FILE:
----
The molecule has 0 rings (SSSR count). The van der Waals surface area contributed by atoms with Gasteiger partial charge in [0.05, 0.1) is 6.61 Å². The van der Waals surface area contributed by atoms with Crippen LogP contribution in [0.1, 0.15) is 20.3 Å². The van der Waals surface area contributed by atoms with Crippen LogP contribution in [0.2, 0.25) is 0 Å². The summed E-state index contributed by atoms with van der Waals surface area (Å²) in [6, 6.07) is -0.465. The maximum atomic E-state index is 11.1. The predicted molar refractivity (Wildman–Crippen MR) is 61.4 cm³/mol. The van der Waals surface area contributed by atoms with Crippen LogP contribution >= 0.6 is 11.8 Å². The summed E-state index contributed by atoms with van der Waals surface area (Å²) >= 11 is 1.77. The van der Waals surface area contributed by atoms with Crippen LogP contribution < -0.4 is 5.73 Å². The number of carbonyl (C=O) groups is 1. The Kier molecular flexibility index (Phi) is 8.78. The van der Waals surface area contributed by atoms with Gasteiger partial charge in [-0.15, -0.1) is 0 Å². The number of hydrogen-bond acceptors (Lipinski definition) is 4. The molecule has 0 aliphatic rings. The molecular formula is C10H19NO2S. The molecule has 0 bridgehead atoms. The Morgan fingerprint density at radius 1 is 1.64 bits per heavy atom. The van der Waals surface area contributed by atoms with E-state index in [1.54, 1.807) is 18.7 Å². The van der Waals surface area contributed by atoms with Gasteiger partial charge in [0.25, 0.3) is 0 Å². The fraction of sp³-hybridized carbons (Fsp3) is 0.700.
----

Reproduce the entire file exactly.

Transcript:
The molecule has 0 rings (SSSR count). The van der Waals surface area contributed by atoms with Gasteiger partial charge in [0.05, 0.1) is 6.61 Å². The van der Waals surface area contributed by atoms with Crippen LogP contribution in [0.1, 0.15) is 20.3 Å². The van der Waals surface area contributed by atoms with Crippen LogP contribution in [0.2, 0.25) is 0 Å². The summed E-state index contributed by atoms with van der Waals surface area (Å²) in [6, 6.07) is -0.465. The maximum atomic E-state index is 11.1. The predicted molar refractivity (Wildman–Crippen MR) is 61.4 cm³/mol. The van der Waals surface area contributed by atoms with Crippen LogP contribution >= 0.6 is 11.8 Å². The summed E-state index contributed by atoms with van der Waals surface area (Å²) >= 11 is 1.77. The van der Waals surface area contributed by atoms with Crippen LogP contribution < -0.4 is 5.73 Å². The number of carbonyl (C=O) groups is 1. The Kier molecular flexibility index (Phi) is 8.78. The van der Waals surface area contributed by atoms with Gasteiger partial charge in [-0.15, -0.1) is 0 Å². The number of hydrogen-bond acceptors (Lipinski definition) is 4. The molecule has 0 aliphatic rings. The molecular formula is C10H19NO2S. The molecule has 0 bridgehead atoms. The Morgan fingerprint density at radius 1 is 1.64 bits per heavy atom. The van der Waals surface area contributed by atoms with E-state index in [1.54, 1.807) is 18.7 Å². The van der Waals surface area contributed by atoms with Gasteiger partial charge in [0.25, 0.3) is 0 Å². The fraction of sp³-hybridized carbons (Fsp3) is 0.700.